Alaska's current population is expected to grow by more than a third over the next quarter century if births, deaths and in- and out-migration take their expected natural courses, a state demographer has predicted.
In an article in the February edition of Alaska Economic Trends published by the Alaska Department of Labor and Workforce Development, demographer Gregory Williams outlined factors influencing statewide population growth, noting among other things, that the state's large baby boom generation will continue to have a dominant influence on demographic studies well into the future.
Rates of birth, death and migration are the three primary variables affecting population growth or decline, Williams said. Mortality tends to be the most stable, and fertility somewhat less so.
Migration has been robust at times, occasionally far outweighing the impact of collective births and deaths. But those periods come typically during employment booms or busts. Long-term, migration's impact on population growth has been fairly trivial, and as the overall population continues to grow (from 655,435 in fiscal year 2004 to between 730,231 and 888,604 in fiscal year 2029), the influence of migration will decline further.
Noting some of the ups and downs of net migration figures over the years, labor department economist Nels Tomlinson said the fluctuations of the 1970s clearly were tied to the trans-Alaska pipeline project.
In-migration exploded beginning in late 1973 and continued through mid-1977 when a net inflow of some 57,755 was recorded. Construction of the trans-Alaska pipeline began March 27, 1975.
Between mid-1977 the year the pipeline was completed and mid-1980, Alaska experienced a net outflow of 20,332.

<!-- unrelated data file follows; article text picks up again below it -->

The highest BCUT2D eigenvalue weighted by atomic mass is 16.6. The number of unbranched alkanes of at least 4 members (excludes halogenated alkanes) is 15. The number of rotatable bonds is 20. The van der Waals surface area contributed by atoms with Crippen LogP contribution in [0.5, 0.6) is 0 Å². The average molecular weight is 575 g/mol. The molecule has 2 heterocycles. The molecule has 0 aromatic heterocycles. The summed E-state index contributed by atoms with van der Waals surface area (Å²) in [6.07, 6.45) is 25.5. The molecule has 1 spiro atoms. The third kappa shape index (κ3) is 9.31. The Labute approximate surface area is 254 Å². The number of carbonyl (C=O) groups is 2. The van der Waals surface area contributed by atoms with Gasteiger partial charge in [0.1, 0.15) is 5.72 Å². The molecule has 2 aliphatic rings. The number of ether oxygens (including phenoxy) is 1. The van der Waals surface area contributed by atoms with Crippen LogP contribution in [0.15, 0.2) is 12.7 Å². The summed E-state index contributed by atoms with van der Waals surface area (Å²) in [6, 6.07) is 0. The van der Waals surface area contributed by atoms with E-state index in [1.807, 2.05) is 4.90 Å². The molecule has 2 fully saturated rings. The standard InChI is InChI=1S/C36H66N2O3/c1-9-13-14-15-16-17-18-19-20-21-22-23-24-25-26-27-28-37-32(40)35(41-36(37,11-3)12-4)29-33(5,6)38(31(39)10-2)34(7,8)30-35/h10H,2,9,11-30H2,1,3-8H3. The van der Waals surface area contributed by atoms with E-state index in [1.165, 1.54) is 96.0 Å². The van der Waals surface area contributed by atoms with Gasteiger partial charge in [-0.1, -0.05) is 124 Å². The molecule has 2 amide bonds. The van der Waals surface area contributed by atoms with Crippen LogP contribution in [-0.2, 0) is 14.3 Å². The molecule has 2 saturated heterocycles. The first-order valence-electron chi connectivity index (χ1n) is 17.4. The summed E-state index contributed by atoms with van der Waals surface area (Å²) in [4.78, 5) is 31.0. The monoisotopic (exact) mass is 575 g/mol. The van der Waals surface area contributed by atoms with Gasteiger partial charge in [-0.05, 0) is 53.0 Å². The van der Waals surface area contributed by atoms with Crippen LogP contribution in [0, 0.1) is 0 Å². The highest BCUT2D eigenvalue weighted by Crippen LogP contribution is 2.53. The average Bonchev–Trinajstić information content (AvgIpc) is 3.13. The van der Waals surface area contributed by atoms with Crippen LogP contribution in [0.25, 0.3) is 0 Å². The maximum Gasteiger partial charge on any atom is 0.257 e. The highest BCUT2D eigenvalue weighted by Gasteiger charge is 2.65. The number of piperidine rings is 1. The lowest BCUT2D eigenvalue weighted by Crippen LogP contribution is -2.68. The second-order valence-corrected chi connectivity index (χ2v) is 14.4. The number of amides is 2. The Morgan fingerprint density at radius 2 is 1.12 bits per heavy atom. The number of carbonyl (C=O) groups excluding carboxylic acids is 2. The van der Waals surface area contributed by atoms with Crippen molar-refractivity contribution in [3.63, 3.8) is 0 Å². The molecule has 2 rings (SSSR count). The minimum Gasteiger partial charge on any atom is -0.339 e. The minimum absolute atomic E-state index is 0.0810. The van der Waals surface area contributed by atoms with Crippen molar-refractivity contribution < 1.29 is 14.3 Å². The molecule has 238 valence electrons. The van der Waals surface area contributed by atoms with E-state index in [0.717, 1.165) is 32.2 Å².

Migration jumped again from 1981 to 1983 when nearly 46,000 came here. Nearly that many left between 1986 and 1989, a painful economic period.
Tomlinson said the inflow in the early 1980s was probably due to the existence of high wages compared to Outside, a lure that had begun to lose its appeal by the late 1980s.
Since then, the net effect of migration has tended to fall well below the combined effect of annual birth and death figures. There has been a net loss of roughly 2,400 due to migration since mid-1990 (through mid-2004), but a net natural increase in population of nearly 119,000 during the same period.
Migration rarely has exceeded plus or minus 4 percent of the total population, and since 1953, the average of all annual change due to migration has been nearly zero, Williams said. As a factor, migration is expected to have an ever-declining influence on total population change as time goes on, barring some unexpected event.
The average life expectancy of Alaskans is increasing, as would be expected, and it has caught up to that of the nation as a whole. In 1960, Williams reported, average life expectancy for an Alaskan was 2.2 years shorter than counterparts in the Lower 48. By 2000, the average Alaskan was living 77.2 years, the same as the average Outsider in 2001, according to the National Center for Health Statistics and the Alaska Department of Labor. In both areas, women outlive men by about 2 1/2 years.
By 2029, the median age of Alaskans will grow from today's 33.4 years to 35.8 years, due largely to the influence of aging baby boomers. As the number of older women grows, the current disparity between numbers of men and numbers of women (106 males to every 100 females) will disappear by 2029.